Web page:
Resolution during Cook's
second voyage as assistant to
William Wales, the astronomer.
Gilpin was elected Clerk and
Housekeeper for the Royal
Society of London on 03 March
1785 and remained in these
positions until his death in
1810.
35
Wolf’s Series of Declination Ranges
Next Task: to critically resolve the discrepancy (in oval)
36
The Effect of Solar EUV
The EUV causes an
observable variation of the
geomagnetic field at the
surface through a complex
chain of physical connections.
The physics of each link in
the chain is well-understood
in quantitative detail and can
be successfully modeled.
We’ll use this chain in reverse
to deduce the EUV flux from
the geomagnetic variation.
37
Progress in Reconstructing Solar
Wind Magnetic Field back to 1840s
InterDiurnal Variability Index IDV and Reconstructed Heliospheric Magnetic Field B
18
nT
16
14
90
80
Svalgaard 2014
70
IDV
12
60
10
50
8
40
HMF
6
30
B
4
20
2
10
StDev
0
1840
1850
0
1860
1870
1880
1890
1900
1910
1920
1930
1940
1950
1960
1970
1980
1990
2000
2010
LEA13 Done Right
20
18
u, IDV(1d)
Using u-measure
16
IDV13
14
12
10
8
6
4
u HLS
u Bartels
u ESK
2
0
1840
1850
1860
1870
1880
1890
1900
1910
1920
1930
1940
1950
1960
1970
1980
1990
2000
2010
2020
Even using only ONE station, the ‘IDV’ signature is strong enough to show the effect
38
Different Ways of Reconstructing HMF B
39
et al. (2010)
HMF B Model
with my set of
parameters
with a ‘Floor’
von Neumann: “with
four parameters I can
fit an elephant, and
with five I can make
him wiggle his trunk”
This model has about
eight parameters…
B = 4 + 0.318 SSNc1/2
40
HMF B Scales
with the Sqrt of
the EUV flux
B2 ~ EUV Flux
41
‘Burning Prairie’ =&gt; Magnetism
Foukal &amp; Eddy, Solar Phys. 2007, 245, 247-249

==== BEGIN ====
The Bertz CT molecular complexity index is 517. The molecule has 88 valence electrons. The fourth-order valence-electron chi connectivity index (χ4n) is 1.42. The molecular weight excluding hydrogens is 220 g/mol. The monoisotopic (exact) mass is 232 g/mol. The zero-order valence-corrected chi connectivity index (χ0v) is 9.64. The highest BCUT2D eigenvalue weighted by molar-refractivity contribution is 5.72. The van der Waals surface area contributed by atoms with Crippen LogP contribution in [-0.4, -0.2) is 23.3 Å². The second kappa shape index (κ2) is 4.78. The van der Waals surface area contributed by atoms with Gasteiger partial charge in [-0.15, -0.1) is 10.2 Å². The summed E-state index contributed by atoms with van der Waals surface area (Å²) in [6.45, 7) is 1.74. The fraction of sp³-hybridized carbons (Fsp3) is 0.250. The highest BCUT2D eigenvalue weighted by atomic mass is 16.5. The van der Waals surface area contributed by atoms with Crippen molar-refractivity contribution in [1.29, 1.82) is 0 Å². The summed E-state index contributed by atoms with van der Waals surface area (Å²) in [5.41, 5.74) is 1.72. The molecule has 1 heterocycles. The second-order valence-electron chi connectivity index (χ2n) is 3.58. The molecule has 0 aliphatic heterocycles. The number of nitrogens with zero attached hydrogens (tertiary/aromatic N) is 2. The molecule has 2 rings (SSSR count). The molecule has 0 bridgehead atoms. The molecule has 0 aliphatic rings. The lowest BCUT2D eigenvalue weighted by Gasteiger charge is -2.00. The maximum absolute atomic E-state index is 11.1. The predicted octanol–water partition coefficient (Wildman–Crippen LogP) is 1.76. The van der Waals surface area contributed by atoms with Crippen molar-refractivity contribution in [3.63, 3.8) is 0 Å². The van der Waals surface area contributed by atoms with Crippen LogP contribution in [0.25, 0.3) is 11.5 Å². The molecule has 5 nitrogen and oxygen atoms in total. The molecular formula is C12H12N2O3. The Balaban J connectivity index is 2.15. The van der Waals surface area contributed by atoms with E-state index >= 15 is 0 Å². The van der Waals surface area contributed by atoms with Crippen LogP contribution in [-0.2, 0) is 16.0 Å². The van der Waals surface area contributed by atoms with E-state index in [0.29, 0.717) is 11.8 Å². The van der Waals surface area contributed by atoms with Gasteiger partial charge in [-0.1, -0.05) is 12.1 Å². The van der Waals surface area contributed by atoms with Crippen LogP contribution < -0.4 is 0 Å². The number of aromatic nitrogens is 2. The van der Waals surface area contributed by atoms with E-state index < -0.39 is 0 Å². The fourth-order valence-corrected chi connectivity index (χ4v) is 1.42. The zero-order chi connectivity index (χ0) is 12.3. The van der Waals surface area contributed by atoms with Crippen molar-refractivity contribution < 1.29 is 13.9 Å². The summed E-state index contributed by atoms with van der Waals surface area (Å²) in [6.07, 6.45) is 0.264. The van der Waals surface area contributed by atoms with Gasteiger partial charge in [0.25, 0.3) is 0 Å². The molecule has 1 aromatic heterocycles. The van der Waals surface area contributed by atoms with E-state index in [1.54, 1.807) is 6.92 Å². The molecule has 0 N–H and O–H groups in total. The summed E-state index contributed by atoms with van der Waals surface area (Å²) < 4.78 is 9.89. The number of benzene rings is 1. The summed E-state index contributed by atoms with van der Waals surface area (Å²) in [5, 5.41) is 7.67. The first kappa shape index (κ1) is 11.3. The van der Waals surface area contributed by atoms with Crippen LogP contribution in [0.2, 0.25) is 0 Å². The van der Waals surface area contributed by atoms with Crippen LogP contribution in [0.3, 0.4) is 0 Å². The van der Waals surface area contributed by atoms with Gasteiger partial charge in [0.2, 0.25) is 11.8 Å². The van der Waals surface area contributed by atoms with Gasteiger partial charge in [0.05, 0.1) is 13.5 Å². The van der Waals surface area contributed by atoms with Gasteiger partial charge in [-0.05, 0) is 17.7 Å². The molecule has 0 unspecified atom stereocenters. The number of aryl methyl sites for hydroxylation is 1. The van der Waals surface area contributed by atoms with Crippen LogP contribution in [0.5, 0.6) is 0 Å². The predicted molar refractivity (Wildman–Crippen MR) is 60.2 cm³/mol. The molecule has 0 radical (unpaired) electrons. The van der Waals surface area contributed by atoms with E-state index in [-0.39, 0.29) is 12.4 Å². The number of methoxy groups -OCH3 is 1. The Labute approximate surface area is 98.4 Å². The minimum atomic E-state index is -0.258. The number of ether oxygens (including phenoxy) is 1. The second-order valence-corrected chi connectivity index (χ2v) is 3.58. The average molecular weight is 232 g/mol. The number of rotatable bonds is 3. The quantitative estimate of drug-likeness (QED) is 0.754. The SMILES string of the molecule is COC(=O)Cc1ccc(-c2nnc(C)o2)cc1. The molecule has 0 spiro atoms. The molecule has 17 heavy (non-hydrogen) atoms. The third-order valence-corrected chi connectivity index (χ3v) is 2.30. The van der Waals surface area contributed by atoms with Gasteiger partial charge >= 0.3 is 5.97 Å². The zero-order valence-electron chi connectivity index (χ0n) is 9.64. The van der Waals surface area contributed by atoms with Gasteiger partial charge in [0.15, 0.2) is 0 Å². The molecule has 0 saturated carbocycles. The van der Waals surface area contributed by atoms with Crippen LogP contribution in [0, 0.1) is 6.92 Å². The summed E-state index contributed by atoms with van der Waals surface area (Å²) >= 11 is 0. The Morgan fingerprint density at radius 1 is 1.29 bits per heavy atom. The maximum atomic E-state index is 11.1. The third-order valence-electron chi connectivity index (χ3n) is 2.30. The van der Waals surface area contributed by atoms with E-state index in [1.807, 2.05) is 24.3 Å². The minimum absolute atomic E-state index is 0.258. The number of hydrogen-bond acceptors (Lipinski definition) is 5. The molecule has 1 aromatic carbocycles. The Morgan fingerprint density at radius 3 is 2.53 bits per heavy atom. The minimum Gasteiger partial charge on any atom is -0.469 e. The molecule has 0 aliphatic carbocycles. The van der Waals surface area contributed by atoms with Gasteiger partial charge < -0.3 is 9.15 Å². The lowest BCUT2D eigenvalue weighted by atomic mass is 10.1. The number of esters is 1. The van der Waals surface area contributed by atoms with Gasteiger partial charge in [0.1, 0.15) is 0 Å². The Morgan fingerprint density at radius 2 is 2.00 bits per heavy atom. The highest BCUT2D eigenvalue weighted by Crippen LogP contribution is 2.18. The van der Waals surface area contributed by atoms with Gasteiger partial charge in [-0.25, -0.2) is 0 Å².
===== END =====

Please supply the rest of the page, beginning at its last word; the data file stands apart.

42
Conclusions
• We can reconstruct with confidence the solar EUV flux
[and its proxy F10.7] back to 1840
• The reconstructed EUV flux confirms the discontinuities
in the Sunspot Records reported by Clette et al., 2014
• There is more geomagnetic data earlier than 1840, and it
now seems important to acquire and process the earlier
data.
• The EUV flux is concordant with the revised Sunspot
Number and the Solar Wind Magnetic Flux
• There is no Modern Grand Solar Maximum
• Some of this may still be controversial. Aggressive and
serious opposition is welcome
43
Abstract
Solar EUV creates the conducting E-layer of the ionosphere, mainly by photo ionization
of molecular Oxygen, governed by the so-called Chapman function. Solar heating of the
ionosphere creates thermal winds which by dynamo action induce an electric field
driving an electric current having a magnetic effect observable on the ground, as was
discovered by G. Graham in 1722. The current rises and sets with the Sun and thus
causes a readily observable diurnal variation of the geomagnetic field, allowing us the
deduce the conductivity and thus the EUV flux as far back as reliable magnetic data
reach. High quality data go back to the 1840s and less reliable, but still usable, data are
available for the hundred years before that. R. Wolf and, independently, J-A. Gautier
discovered the dependence of the diurnal variation on solar activity, and today we
understand and can invert that relationship to construct a reliable record of the EUV flux
from the geomagnetic record. We compare that to the F10.7 flux and the sunspot
number, and find that the reconstructed EUV flux reproduces the F10.7 flux with great
accuracy and that the EUV flux clearly shows the discontinuities of the sunspot record
identified by Clette et al, 2014.
44